As promised, at the end of this post is a chart comparing the results of the 2000 and 2010 Census results by municipality in Columbia, Greene, and Dutchess Counties. Or, you can download the data as a PDF by clicking here. This table includes the raw numbers, the raw change in population, and the percentage change for each town (or city). This doesn’t include separate breakdowns for villages and other subdivisions within each town.
In presenting these simple comparisons, it should be noted that population figures are some of the most commonly-misinterpreted statistics cited by politicians and planners. To really understand shifts in population, one needs to look at larger universe of data and trends.
For example, population declines are almost always interpreted as bad news by civic leaders. But say a town’s population goes down while its residents’ average income or local sales tax revenues go up—isn’t that an improvement overall? What if the percentage of children under 18 goes down, while property values go up, improving the teacher/student ratios in the local schools—wouldn’t that also be an improvement?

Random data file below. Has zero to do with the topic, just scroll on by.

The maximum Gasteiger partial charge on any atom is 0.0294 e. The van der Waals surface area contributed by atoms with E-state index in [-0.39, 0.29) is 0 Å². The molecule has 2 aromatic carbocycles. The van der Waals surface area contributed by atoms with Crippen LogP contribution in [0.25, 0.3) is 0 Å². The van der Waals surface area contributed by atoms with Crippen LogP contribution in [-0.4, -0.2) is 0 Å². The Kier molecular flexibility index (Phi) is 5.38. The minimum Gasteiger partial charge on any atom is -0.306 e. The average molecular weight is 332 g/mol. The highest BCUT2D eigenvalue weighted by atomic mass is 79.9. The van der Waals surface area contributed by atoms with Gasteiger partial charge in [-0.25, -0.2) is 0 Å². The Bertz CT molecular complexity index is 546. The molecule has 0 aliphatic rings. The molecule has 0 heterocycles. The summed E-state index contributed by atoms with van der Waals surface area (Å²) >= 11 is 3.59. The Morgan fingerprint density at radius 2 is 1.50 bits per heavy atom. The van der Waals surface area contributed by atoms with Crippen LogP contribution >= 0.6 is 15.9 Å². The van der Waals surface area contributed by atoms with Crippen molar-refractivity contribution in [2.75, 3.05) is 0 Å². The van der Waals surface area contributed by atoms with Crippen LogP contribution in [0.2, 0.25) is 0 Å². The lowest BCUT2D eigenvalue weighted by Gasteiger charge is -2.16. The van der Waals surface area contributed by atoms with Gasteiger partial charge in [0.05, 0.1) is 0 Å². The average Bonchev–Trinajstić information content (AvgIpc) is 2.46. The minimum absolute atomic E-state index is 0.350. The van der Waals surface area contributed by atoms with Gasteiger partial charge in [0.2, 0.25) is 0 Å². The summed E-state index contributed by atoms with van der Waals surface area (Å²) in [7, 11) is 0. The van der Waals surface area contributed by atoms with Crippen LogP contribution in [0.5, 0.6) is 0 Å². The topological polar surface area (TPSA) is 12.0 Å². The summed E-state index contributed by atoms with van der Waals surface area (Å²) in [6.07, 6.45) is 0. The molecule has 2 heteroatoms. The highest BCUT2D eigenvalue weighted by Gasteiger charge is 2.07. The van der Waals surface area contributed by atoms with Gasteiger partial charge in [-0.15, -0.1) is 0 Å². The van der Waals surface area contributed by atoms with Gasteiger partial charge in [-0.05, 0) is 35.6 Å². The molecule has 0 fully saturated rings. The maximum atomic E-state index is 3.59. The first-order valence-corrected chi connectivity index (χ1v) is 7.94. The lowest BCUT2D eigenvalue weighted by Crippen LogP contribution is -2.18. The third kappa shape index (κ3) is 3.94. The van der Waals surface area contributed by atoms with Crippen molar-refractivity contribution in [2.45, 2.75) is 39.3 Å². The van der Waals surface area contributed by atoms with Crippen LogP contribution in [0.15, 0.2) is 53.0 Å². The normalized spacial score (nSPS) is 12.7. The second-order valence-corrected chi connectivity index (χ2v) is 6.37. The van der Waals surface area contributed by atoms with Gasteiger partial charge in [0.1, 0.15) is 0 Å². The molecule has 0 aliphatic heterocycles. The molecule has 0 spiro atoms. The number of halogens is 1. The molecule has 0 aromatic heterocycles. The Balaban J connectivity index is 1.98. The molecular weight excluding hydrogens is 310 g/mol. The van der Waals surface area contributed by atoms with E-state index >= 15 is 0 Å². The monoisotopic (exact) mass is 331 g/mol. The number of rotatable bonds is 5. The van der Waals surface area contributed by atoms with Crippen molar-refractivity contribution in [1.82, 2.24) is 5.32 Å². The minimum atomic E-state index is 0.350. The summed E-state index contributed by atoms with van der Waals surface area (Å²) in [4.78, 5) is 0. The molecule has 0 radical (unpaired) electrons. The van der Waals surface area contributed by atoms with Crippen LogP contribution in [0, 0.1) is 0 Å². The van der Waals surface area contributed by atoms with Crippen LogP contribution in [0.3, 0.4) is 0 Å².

One also has to look beyond the bottom-line stats to see if some key statistical method has changed, such as no longer counting prisoners in the local population, as has occurred in Hudson. (Without the 500-odd prisoners from 2000, Hudson’s decline in population is actually quite modest, more like 4%.) Taking a look at the results below, one suspects that there was some major redefinition of the Census’ definitions or borders for the Town of Milan, which surely did not lose half its population in 10 years.
In any case, here’s the three-county chart: